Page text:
Some of the causes of conflict overlap. Conflict at work, conflict within close relationships and political conflict all carry similar features. Employers, according to James C. Melmad of the Oregon Mediation Center, increasingly consider investing time and money in conflict resolution. This is because of the escalating problems that unresolved conflict cause. When conflict is ignored, it does not go away. On the contrary, it tends to escalate, preoccupying those involved to the detriment of work goals.
Poor relationships and relationship breakdown are at the heart of many conflicts. According to Leadership-and-motivation-training.com, people tend to judge others by their behavior, but judge themselves by their intentions. According to this model, teaching employees to subdue their own story makes them listen to the other party in a more open way.
Conflict of interest, where two or more parties have differing goals, can cause problems. Sometimes a conflict of interest can occur between what an employee wants and the best interests of the firm.
People who have different values can find themselves at variance. Cultural and religious values differ, and this may inform how people behave. In extreme cases, different values can lead to violence and war.
The style of leadership in an organization can lead to conflict. Most obviously, a dictatorial style of leadership may lead to resentment and conflict in the workplace. However, a laissez-faire style of leadership can foster uncertainty, and this also can lead to conflict.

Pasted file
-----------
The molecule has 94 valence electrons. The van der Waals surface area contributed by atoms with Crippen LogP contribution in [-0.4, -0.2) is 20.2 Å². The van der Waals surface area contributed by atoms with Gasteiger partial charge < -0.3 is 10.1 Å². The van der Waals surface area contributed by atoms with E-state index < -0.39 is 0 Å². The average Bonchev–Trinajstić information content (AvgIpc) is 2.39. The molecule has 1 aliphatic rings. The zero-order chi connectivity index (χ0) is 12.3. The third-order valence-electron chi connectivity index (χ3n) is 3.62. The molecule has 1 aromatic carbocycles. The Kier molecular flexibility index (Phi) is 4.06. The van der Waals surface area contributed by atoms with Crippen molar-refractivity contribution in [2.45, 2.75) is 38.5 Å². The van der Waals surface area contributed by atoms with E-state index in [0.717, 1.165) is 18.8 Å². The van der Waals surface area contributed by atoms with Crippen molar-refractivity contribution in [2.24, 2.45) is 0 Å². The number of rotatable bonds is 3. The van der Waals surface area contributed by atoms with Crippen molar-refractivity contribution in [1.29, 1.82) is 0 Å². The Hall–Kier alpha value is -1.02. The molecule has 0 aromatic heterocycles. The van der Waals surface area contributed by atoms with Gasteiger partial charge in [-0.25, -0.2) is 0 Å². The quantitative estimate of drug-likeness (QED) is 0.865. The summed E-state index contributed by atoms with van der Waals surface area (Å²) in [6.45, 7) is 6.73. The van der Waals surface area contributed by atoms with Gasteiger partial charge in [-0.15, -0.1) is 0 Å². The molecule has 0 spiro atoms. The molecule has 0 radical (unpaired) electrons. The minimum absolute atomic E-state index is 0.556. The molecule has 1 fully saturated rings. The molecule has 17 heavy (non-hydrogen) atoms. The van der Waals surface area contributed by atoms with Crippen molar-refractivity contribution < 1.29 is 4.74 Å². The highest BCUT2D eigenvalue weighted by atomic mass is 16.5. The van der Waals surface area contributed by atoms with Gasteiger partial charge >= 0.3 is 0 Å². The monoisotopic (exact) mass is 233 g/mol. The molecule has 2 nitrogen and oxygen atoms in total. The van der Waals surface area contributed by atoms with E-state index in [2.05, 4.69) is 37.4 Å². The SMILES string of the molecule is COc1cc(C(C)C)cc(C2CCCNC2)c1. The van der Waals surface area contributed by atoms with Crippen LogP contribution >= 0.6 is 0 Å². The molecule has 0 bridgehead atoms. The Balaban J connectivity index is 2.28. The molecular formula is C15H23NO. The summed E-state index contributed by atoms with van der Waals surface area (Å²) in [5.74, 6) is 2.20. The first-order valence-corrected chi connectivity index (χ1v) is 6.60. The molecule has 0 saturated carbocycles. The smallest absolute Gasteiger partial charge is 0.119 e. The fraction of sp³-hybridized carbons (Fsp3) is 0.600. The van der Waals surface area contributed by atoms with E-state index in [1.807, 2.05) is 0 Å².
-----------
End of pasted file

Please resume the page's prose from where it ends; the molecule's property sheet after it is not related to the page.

The term "personality clash" is often used to denote a situation in which two people just cannot seem to get along. This is a situation that can be difficult to resolve, though early intervention may help avoid things deteriorating into serious conflict.
It is common for employees or managers to have different styles of working, and this can actually lead to creativity and improve productivity. However, it can also lead to conflict.
People frequently have different ethical values. This is often a result of their family background, education, religious beliefs and life experience. People with different ethical values can find it difficult to avoid conflict.
Noreen Wainwright has been writing since 1997. Her work has appeared in "The Daily Telegraph," "The Guardian," "The Countryman" and "The Lady." She has a Bachelor of Arts in social sciences from Liverpool Polytechnic and a postgraduate law degree from Staffordshire University.